Photographers get inspiration from many places. One friend finds it in old master’s paintings; I get the inspiration for many of my images from the movies. Recently I watched Frank Capra’s 1937 classic “Lost Horizon” and was struck not just by the cinematography but by the still images used to illustrate a “making-of” video on the DVD. The examples here clearly demonstrate why the 1930’s and 40’s was the golden age of Hollywood still photography.
All this was going through my head when I was making some glamour images of Stevie who I though had the classic look of a 1940’s film star. Most cameras not only lets you shoot directly in black and white but I’ve found that black and white images are more difficult to retouch and prefer shooting RAW+JPEG. With the camera in monochrome mode, I have a black & white image to show the subject and a color RAW file to retouch
Old Hollywood glamour images had several things in common, including tight head shots but there are also two other characteristics that are easy to emulate. After testing 25 different ways and products for converting color images to monochrome (for an upcoming Shutterbug column) I found Silver Efex Pro to be the best and most versatile. It also lets me apply different colored camera filters, add grain (I used to go with none but now add a little (very little) for softness. Other characteristics include:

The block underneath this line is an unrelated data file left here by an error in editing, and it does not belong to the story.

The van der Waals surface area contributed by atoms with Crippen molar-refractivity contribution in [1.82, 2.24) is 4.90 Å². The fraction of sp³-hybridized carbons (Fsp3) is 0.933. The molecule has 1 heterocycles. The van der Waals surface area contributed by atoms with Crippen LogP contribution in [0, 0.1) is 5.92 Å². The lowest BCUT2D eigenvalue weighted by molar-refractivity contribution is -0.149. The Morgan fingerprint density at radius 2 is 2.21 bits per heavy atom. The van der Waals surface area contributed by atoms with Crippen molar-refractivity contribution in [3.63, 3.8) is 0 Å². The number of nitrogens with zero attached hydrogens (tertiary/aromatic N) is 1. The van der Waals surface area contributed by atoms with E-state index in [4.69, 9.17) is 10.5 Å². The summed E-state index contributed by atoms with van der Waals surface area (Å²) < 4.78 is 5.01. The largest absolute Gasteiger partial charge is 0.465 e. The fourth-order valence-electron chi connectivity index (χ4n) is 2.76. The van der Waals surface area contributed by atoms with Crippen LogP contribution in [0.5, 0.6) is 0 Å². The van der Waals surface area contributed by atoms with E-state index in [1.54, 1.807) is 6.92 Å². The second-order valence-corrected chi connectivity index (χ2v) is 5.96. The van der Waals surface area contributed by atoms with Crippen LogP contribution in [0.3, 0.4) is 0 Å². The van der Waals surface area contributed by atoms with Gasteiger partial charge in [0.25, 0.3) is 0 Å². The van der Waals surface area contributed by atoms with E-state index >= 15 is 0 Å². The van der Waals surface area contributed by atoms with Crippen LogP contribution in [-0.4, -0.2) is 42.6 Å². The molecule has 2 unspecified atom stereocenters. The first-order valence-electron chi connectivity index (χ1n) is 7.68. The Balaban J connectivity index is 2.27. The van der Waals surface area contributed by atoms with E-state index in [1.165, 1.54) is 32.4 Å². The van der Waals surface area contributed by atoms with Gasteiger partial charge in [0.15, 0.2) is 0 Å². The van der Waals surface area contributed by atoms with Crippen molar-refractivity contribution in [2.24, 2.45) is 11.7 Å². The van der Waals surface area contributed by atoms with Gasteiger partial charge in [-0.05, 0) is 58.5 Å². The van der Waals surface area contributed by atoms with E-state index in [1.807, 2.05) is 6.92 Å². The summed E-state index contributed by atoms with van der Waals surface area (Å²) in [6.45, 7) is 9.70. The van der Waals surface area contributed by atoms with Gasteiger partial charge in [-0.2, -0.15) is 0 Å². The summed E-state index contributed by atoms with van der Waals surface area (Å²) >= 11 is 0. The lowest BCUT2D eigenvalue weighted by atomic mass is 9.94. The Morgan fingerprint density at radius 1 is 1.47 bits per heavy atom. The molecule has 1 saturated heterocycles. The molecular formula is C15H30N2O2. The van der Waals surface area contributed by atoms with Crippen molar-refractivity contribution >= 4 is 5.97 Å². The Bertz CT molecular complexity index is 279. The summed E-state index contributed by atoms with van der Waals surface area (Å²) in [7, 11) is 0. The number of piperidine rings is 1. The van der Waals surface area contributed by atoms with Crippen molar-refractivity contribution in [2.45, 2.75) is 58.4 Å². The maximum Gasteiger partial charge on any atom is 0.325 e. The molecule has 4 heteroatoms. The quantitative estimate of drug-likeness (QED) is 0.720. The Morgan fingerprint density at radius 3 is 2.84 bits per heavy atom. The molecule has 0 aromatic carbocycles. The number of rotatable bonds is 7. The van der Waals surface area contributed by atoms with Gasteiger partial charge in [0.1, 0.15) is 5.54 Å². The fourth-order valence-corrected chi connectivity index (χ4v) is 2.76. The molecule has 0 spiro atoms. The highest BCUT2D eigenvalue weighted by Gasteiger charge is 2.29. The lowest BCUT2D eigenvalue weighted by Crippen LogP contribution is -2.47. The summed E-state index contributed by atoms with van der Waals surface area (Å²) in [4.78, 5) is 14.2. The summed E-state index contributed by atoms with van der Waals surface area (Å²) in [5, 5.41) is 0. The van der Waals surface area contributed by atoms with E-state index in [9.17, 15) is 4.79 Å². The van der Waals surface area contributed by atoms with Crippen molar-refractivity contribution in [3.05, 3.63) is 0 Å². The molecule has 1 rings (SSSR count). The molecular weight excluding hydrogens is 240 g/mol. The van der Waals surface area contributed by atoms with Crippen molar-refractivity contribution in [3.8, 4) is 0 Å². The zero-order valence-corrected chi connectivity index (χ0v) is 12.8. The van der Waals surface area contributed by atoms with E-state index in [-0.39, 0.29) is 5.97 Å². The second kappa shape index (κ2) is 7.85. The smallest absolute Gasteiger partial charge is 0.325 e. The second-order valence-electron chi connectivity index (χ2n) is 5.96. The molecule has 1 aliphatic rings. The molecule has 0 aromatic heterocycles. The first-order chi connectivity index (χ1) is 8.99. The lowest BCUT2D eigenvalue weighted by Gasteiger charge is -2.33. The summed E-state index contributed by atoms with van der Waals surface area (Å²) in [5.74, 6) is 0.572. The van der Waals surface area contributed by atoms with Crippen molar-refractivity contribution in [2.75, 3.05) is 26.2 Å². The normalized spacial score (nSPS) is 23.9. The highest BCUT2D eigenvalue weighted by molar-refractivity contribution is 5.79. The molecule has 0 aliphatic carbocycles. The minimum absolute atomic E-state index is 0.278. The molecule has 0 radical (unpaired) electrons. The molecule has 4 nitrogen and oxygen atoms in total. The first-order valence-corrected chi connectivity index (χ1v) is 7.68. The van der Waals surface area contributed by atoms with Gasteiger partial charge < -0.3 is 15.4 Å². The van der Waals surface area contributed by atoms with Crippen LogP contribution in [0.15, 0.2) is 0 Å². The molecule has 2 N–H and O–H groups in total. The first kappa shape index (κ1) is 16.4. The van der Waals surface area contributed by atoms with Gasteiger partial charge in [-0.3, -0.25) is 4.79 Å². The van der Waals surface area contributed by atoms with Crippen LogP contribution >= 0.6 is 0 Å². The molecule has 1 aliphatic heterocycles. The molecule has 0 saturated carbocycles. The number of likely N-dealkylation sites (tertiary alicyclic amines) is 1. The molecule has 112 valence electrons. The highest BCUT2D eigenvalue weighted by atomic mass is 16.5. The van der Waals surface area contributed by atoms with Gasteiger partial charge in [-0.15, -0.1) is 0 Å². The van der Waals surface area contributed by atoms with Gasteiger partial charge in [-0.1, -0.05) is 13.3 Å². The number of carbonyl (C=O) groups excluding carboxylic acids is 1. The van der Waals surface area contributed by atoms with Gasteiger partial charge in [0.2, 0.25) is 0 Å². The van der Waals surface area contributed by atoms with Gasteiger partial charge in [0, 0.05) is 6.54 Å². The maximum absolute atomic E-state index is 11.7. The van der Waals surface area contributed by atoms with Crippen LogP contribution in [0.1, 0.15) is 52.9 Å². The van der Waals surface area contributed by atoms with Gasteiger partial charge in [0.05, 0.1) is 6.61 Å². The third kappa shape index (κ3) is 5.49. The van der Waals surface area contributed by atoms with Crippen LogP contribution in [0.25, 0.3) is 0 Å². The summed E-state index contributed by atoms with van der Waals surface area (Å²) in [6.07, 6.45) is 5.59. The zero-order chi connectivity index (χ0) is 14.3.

Vignetting: When converting an image to black and white I use Silver Efex Pro’s vignetting capabilities but I also like the Burning and Dodging features in Pixel Genius’ PhotoKit2, especially the Four Corners Burning command.
Soft focus, diffusion: There are many ways to do this as well but my favorite (and what was used with the portrait of Stevie) is the Glamour Glow filter that’s part of Color Efex Pro. Tip: You can’t overdo this feature because if you apply it to a separate layer, you can then lower that layer’s opacity in the Layers palette to suit the effect you are trying to create.
I’ve always been a big fan of monochrome photography and even wrote a book about it—Creative Digital Monochrome Effects. The book is now out-of-print but new copies are available from Amazon for $9.99 with used ones selling for $2.55, a bargain for one of my favorite books.